I feel like the idea of “personal branding” is important — it’s basically what you show to the world, or what the world perceives of you — but the concept sounds very buzzword-y, so people that often talk of their “personal brand” seem a lot less authentic. (Also, if you know anything about psychology and confirmation bias, you also know that you may think your “personal brand” is one thing, but in reality everyone thinks it’s something else — and that “something else” category arose from the first few minutes of interaction they had with you.)
Personal branding, though, would seem to be a big deal during a job search process. I know a few things about job search processes, none of which are very good. There are probably about 190,000 articles written every day on personal branding, resume writing, how to “hack” the job search market, all that kind of stuff. Let me keep it really simple on that front: you don’t. It’s all a game. It’s mostly serendipity when it works. And ultimately, it’s a sale on both sides.
Here’s an article on Forbes — by Liz Ryan, a good writer on these kinds of topics — about personal branding and resumes. Here’s the part that will make you cringe:
Zombie branding is the traditional business branding that millions of job-seekers use to describe themselves. Most of us were taught to describe ourselves this way:
Results-oriented professional with a bottom-line orientation, skilled at multiple disciplines and experienced with cross-functional team. Motivated self-starter who works well with all levels of staff. Dedicated team player who meets or exceeds expectations.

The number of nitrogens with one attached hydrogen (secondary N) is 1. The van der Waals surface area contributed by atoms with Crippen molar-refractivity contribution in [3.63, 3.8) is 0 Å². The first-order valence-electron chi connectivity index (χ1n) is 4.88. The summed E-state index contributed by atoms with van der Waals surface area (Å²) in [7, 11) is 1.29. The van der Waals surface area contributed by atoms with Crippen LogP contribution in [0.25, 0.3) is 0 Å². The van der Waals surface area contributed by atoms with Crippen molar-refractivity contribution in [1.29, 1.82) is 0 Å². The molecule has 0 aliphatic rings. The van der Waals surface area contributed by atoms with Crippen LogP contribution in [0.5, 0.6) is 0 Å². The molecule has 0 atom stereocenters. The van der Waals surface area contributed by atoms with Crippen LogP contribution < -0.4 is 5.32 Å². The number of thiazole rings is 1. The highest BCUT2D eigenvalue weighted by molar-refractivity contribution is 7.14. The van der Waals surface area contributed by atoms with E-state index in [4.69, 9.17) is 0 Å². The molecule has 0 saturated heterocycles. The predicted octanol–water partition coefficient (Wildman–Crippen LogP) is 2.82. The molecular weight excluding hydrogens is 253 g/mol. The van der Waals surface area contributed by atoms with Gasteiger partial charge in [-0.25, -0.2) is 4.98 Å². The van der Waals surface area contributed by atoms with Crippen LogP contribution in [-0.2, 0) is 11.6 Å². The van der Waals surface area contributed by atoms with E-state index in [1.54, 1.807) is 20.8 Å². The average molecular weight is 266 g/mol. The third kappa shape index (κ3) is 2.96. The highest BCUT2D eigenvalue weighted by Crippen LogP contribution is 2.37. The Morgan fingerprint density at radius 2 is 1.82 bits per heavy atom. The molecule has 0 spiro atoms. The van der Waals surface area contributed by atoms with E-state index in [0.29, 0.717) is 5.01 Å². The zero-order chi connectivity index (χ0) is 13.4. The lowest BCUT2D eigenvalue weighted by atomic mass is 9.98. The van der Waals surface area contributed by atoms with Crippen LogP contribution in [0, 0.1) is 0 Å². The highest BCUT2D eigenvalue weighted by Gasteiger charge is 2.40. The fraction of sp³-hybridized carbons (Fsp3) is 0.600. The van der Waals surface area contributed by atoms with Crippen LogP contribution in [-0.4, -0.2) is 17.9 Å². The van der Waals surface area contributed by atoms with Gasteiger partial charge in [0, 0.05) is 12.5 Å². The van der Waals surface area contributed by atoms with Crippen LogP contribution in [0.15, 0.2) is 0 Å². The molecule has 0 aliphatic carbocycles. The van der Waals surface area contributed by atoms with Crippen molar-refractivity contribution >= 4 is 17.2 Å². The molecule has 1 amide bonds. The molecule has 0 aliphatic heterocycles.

This branding statement could describe anybody. There is no life in it. There aren’t even any complete sentences in it! The personality and power of the resume’s owner are completely hidden.
That’s miserable. You know what’s more miserable? That’s basically the NORM in most cases. This goes beyond ridiculous LinkedIn job titles, of which there are thousands. This goes to how people choose to describe themselves to potential employers. They choose buzzwords and one-off-maybe-it-sounds-good-OK-I-think-this-is-right expressions as opposed to actually explaining who they are.
Now, like I said … the hiring process is insanely fraught. In reality, companies should be chasing curious people or people with self-awareness, but that’s not how the processes unfold. Rather, headcount opens, and people race to fill it. No discussions, no strategy, no context, no thought process. That’s the typical way.
But think about the above for a second: every day, in offices all over North America, people are hired from a process where they defined themselves as a “results-oriented professional with a bottom-line orientation.” It will happen this Tuesday somewhere. It will happen Wednesday. It will happen Thursday. So on and so forth, etc and etc.
That’s insane, if you really think about it: we’re taking a process that links a person to an org that will control about 1/3 of their life, and we’re defining and driving that process through buzzwords and empty expressions like “experienced with cross-functional teams.” That’s ridiculous, right?
Fixing the hiring process is hard because there’s so much human emotion tied up in it — and doubly hard because “fixing” any “process” for most orgs means “buying a new software tool,” and that stuff has absolutely murdered the HR side of hiring (Taleo, anyone?) — but I almost think we’ve reached a point where we need to completely blow up all the notions of hiring we have and replace them with full-team interviews, day-on-the-job demos, and screening for EQ and CQ. We can’t allow this zombie branding stuff — so, so rampant — to be the cornerstone of how we hire.
What do you think about the hiring process and how to fix it?